In this witty, candid and utterly fascinating memoir, Baroness Trumpington looks back on her long and remarkable life. The daughter of an officer in the Bengal Lancers and an American heiress, she was born in 1922 into a world of privilege and luxury. But her mother lost most of her inheritance in the Wall Street Crash and the family retrenched from Mayfair to Sandwich, in Kent, where her mother became a succesful society interior decorator.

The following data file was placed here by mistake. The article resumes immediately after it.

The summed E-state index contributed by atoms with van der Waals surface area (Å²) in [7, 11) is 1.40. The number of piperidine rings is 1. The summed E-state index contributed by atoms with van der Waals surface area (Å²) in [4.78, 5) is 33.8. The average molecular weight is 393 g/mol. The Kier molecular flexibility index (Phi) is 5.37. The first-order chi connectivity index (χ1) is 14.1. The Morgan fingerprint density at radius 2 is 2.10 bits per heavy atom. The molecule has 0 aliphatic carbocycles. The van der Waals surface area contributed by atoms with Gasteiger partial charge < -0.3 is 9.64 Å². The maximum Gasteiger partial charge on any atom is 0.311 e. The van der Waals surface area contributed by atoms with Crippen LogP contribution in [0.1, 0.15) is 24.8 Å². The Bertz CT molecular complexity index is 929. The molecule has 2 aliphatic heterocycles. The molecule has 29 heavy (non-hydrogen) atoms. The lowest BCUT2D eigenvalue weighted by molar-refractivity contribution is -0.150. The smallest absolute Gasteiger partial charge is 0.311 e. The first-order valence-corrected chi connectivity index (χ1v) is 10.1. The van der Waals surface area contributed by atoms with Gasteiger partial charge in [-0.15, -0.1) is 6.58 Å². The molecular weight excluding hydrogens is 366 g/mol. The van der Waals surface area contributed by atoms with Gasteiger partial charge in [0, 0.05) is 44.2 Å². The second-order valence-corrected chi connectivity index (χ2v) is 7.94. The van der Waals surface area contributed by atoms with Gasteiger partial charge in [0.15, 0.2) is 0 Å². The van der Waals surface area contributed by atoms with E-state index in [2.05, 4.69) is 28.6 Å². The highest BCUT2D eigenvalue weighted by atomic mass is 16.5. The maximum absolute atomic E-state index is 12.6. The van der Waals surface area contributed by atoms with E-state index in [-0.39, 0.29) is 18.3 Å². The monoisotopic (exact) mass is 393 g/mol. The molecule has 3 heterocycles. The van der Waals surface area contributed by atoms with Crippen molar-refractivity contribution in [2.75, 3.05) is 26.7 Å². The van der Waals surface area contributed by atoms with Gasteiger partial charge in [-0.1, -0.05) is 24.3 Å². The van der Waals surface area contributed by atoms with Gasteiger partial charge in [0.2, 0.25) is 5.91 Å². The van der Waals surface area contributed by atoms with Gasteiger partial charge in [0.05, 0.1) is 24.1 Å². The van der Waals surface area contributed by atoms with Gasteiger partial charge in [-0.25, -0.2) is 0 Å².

Leaving school at fifteen, without ever taking an exam, the young Jean Campbell-Harris was sent to Paris to study art and both French and German, but two years later, with the outbreak of the Second World War, she became a land girl - on a farm owned by Lloyd George, a family friend. She loathed the outdoor life and soon changed direction, putting her German to good use by joining naval intelligence at Bletchley Park, where she stayed for the rest of the war. After the war was over, she went to New York and worked on Madison Avenue as an advertising copywriter. It was in New York that she met her husband, William Barker, a history teacher. They returned to England and married in 1954, where Barker became first a master and then headmaster at the Leys School in Cambridge. In this witty and winning memoir, Jean Trumpington recalls her early life, growing up in London and Kent in the 1920s and 30s, her wartime experiences, her life in the world of Madison Avenue's 'mad men' and - perhaps the happiest period of her life - her years as a headmaster's wife. The book ends with her embarking on what was to become a distinguished political career. It is vivid, forthright and funny, and will appeal to readers who enjoyed the Duchess of Devonshire's Wait for Me as well as to the many people who warmed to Lady Trumpington after her triumphant appearance on Have I Got News for You.